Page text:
Two Decades of Healing the Sea

It was supposed to be a big, outdoor celebration. Instead, dozens of supporters of the SeaDoc Society toasted the marine research organization’s 20th anniversary this week via ZOOM.

What a grand celebration it was!

Toasting SeaDoc’s 20th birthday from home.

When SeaDoc founders Kathy and Ron McDowell moved to Orcas Island, WA, they felt loved it, but felt more science was needed to conserve the Salish Sea. The University of California-Davis liked the idea, and donated nearly 2 million dollars to start the SeaDoc Society. Twenty years later, it’s still going strong as a flagship program of the Karen C. Drayer Wildlife Health Center at UC Davis School of Veterinary Medicine.

Since 2000, the SeaDoc Society has conducted and sponsored vital scientific research in the inland waters of the Pacific Northwest—the Salish Sea. And this rich and vibrant ecosystem offers plenty to study:  37 species of mammals, 172 species of birds, 253 species of fish, and more than 3,000 species of invertebrates.  Much of the life in this ecosystem is both threatened and cherished by the nearly eight million people living and working around the Salish Sea.  

One of SeaDoc’s unique strengths is translating science into action and promoting positive change.  The organization works as a catalyst—bringing together interested parties to share information, forge common understandings, and design region-wide solutions.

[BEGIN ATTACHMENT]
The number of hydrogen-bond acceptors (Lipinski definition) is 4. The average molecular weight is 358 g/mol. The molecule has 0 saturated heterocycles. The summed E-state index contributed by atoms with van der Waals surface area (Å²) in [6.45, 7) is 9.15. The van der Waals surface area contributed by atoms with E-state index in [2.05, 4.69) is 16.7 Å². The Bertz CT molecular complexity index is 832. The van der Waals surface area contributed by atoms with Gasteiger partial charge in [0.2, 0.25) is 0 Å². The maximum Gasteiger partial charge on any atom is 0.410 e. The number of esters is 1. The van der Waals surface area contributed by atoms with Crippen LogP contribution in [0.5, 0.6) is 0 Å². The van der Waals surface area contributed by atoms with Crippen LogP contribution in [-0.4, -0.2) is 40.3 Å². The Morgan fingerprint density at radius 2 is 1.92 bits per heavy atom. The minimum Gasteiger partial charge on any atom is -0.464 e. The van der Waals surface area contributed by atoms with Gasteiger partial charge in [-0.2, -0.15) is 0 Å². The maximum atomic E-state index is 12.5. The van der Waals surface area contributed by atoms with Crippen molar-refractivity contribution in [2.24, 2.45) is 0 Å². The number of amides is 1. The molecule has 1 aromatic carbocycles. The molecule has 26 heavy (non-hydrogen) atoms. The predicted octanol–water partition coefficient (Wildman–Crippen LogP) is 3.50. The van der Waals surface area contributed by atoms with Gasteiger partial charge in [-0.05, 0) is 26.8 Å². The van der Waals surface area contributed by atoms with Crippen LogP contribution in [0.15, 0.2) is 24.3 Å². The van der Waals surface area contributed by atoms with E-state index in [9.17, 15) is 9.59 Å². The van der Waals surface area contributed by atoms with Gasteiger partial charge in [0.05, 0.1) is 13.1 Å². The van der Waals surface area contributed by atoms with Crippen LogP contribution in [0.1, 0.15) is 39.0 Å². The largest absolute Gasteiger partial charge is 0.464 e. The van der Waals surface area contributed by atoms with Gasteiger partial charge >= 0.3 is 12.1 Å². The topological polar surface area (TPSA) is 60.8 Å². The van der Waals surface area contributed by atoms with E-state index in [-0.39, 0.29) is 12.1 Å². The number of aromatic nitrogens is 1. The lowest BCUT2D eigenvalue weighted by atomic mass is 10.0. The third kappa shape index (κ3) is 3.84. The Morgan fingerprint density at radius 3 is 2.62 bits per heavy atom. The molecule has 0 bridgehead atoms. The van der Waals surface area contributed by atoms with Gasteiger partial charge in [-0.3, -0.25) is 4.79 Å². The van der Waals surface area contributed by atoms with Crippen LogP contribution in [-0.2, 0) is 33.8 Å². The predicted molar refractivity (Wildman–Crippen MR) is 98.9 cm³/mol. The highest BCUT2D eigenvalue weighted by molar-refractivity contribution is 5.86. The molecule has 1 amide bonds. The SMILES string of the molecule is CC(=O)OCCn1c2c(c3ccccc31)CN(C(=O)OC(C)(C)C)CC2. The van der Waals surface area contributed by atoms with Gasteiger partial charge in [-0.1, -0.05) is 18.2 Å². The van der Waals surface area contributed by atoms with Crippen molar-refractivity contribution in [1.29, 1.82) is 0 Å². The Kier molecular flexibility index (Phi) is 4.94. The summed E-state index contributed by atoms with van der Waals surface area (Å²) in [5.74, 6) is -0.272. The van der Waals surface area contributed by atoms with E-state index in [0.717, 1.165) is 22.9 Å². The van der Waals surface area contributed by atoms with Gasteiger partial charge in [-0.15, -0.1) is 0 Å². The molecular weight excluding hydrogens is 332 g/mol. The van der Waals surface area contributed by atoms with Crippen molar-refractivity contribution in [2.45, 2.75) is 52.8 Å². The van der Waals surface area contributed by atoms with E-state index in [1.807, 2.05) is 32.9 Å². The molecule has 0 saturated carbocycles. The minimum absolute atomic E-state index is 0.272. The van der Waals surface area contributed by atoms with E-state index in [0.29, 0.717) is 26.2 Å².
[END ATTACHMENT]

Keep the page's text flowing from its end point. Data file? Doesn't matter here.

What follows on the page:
If you missed the party, here’s a preview: 

Now it’s time to think about the next 20 years. As SeaDoc science director Joe Gaydos quoted from The Salish Sea:  Jewel of the Pacific Northwest:

“In our dream for the Salish Sea, we see a day when we all recognize and know our marine resources better than we now know corporate logos. We will watch and monitor the ecosystem better than we now watch the weather or monitor the NASDAQ or Dow Jones Industrial Average. And we will restore and protect the Salish Sea as if our lives and our livelihoods depend on it—because they do.”

It’s up to us restore and protect all the life in the Salish Sea.  Supporting SeaDoc is one way to help, and it’s easy at:


    1. Thanks, Geri. The SeaDoc Society is as committed as ever to use science to protect the Salish Sea. I’m optimistic there will be even more support for its work in the coming years. Thanks for reading.

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